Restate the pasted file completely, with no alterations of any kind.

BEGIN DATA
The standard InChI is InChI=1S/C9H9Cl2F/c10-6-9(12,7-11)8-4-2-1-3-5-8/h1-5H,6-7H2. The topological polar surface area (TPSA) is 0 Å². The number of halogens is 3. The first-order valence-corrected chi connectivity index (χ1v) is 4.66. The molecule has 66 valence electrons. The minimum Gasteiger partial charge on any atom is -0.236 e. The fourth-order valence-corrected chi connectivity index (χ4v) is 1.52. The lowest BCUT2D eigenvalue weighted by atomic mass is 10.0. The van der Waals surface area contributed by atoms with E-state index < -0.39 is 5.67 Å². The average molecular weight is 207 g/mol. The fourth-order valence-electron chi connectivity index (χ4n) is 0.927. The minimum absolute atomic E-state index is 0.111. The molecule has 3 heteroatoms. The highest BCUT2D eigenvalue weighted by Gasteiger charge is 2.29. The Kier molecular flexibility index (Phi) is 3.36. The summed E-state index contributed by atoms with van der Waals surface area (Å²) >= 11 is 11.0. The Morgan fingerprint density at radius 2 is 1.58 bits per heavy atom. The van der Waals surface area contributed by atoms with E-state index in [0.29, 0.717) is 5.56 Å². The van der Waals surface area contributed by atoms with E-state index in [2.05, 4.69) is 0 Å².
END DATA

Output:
The standard InChI is InChI=1S/C9H9Cl2F/c10-6-9(12,7-11)8-4-2-1-3-5-8/h1-5H,6-7H2. The topological polar surface area (TPSA) is 0 Å². The number of halogens is 3. The first-order valence-corrected chi connectivity index (χ1v) is 4.66. The molecule has 66 valence electrons. The minimum Gasteiger partial charge on any atom is -0.236 e. The fourth-order valence-corrected chi connectivity index (χ4v) is 1.52. The lowest BCUT2D eigenvalue weighted by atomic mass is 10.0. The van der Waals surface area contributed by atoms with E-state index < -0.39 is 5.67 Å². The average molecular weight is 207 g/mol. The fourth-order valence-electron chi connectivity index (χ4n) is 0.927. The minimum absolute atomic E-state index is 0.111. The molecule has 3 heteroatoms. The highest BCUT2D eigenvalue weighted by Gasteiger charge is 2.29. The Kier molecular flexibility index (Phi) is 3.36. The summed E-state index contributed by atoms with van der Waals surface area (Å²) >= 11 is 11.0. The Morgan fingerprint density at radius 2 is 1.58 bits per heavy atom. The van der Waals surface area contributed by atoms with E-state index in [0.29, 0.717) is 5.56 Å². The van der Waals surface area contributed by atoms with E-state index in [2.05, 4.69) is 0 Å².